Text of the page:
Red Arrow Studios Boss James Baker Says Flexibility, Not Size, Is Key
The goalposts have shifted for international production and distribution groups, says James Baker, president of Red Arrow Studios. “The old notion that size is everything is changing,” Baker, a former exec at Sky and Al Gore’s Current TV, tells Variety. “It’s now much more how flexible can you be to respond to a change in the market.”
Red Arrow Studios has 20 production companies in its stable as well as a sales arm, making it a sizable player but not the biggest beast. Baker is happy with that position. “Some of the much bigger groups made some really big swings and said, ‘We’ve got to have a massive L.A. office’ and ‘We have to spend a lot of money on A-list star vehicles’ – and that has proved to be tricky for some,” he says. “We’re at a size to be able to change and move in different directions pretty quickly.”
The M&A strategy for Red Arrow Studios has been to buy companies as they were developing rather than big established players. “As a result, we have been able to keep relationships going longer,” Baker says. “We’re not buying at the top [of the market].”
Alex Fraser, who joined from Sky Vision, and Carlo Dusi, who came from Scott Free, have added some acquisitions firepower in a fierce market that requires distributors to accept bigger deficits to secure rights.
In unscripted, Red Arrow’s key properties include “Married at First Sight,” “Say Yes to the Dress,” and, for Hulu and FX, “The Weekly.” In drama, Baker says the days of getting in on a show for 20% of the budget are gone: “You have to be willing to get in early and say we are going to play a role in actively packaging this show, not just be the distribution partner,” he says.
“I think two tiers will emerge to scripted,” the Red Arrow boss says. “One is the U.S.- and platform-driven level – where the price tag, if you’re lucky, is $4 million an episode, but increasingly more like $5-, $6-, or $7 million. It’s a different set of economics when it’s driven from outside the U.S. and is an international project – you can deliver fantastic high-quality content for anywhere between $1.5- and $2.5 million an episode.”
Out of Europe, “Viena Blood” is a good example, with Austria’s ORF and Germany’s ZDF the anchor broadcasters, Red Arrow’s “Deep State” producer Endor making the show, and its distribution arm taking care of sales.
Red Arrow Studios, like the other producer-distributors with broadcaster siblings, has to better service its affiliated channels, while getting shows on channels that are often themselves part of increasingly vertically integrated groups.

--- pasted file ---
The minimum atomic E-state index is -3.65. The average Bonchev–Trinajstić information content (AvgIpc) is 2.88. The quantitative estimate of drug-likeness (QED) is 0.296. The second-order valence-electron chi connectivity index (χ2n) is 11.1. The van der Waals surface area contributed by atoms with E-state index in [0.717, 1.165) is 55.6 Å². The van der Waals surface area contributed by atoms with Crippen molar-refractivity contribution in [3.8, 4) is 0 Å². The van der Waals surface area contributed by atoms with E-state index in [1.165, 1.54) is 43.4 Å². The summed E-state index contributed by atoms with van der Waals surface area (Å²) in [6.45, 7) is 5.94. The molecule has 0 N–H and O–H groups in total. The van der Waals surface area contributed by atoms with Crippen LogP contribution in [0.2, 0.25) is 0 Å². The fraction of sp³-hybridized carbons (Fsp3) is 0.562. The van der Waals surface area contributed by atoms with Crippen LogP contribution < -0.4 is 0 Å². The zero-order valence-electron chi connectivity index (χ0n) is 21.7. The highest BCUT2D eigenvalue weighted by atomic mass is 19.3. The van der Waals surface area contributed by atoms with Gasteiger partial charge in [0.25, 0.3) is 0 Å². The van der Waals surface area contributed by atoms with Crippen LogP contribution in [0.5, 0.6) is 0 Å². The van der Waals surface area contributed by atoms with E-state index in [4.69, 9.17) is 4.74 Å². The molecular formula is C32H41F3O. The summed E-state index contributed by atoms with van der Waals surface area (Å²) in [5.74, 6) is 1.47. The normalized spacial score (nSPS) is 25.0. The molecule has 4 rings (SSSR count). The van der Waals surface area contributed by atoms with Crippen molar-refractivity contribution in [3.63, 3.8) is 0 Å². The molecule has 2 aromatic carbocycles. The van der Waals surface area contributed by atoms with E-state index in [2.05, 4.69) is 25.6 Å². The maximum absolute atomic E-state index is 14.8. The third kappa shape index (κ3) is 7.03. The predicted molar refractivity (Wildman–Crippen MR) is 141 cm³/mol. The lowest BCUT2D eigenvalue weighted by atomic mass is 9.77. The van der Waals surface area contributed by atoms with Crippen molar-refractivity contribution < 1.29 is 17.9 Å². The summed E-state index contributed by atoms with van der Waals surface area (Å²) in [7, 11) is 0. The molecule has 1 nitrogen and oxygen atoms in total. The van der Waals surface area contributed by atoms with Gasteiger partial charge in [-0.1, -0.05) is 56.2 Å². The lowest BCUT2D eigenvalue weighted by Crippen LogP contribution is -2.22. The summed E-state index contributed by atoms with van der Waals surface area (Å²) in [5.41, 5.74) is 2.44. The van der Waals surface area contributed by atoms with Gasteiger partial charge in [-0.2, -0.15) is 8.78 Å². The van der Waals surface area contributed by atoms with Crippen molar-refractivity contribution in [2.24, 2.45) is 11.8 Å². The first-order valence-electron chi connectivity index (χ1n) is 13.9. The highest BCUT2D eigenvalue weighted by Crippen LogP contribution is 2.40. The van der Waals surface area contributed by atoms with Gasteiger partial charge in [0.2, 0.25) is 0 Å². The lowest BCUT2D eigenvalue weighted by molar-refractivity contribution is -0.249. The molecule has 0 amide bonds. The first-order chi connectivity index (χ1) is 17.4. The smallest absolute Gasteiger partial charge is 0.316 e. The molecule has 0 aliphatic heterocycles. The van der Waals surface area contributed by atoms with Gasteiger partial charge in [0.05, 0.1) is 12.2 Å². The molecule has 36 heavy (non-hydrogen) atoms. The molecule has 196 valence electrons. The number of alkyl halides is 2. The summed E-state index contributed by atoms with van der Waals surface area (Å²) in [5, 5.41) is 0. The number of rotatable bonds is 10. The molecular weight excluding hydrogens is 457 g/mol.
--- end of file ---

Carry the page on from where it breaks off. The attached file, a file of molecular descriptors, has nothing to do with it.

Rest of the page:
The word from the top, where Max Conze took over as CEO last year, is that Red Arrow Studios should be working more closely with the channels in the group. Similar moves are afoot with ITV in the U.K., RTL Group across Europe, and Viacom internationally, where the large groups look to make their content and channels divisions work together more tightly.
“There has been a step-change in the last year since Max came on board where he has been saying, ‘How do we get a lot closer to our channel partners at ProSieben and Sat.1 and start to work on making more non-scripted?’ Red Seven, our main German producer, will make a lot more shows for those German channels,” Baker says. “If we’re looking to 2020 and beyond, we’re also going to look at scripted opportunities there as well.”
Red Arrow Studios’ London base is just yards from Netflix’s growing local office. It was one of the first international companies to work with the streamer when it sold it Steve Van Sandt Nordic drama “Lilyhammer.” It was also in early with Amazon, with its production company Fabrik getting an order for “Bosch,” which is still going on the streamer. The majority of Red Arrow Studios’ revenue comes from the U.S., which will likely remain the case.
Baker also spies opportunity closer to home. “There are amazing growth opportunities in Europe because the platforms are going to have to start feeding in more local content and because the free-to-airs have woken up to the challenge of creating local content rather than acquiring from the U.S.,” he says. “There has to be more demand for content coming out of Europe.”
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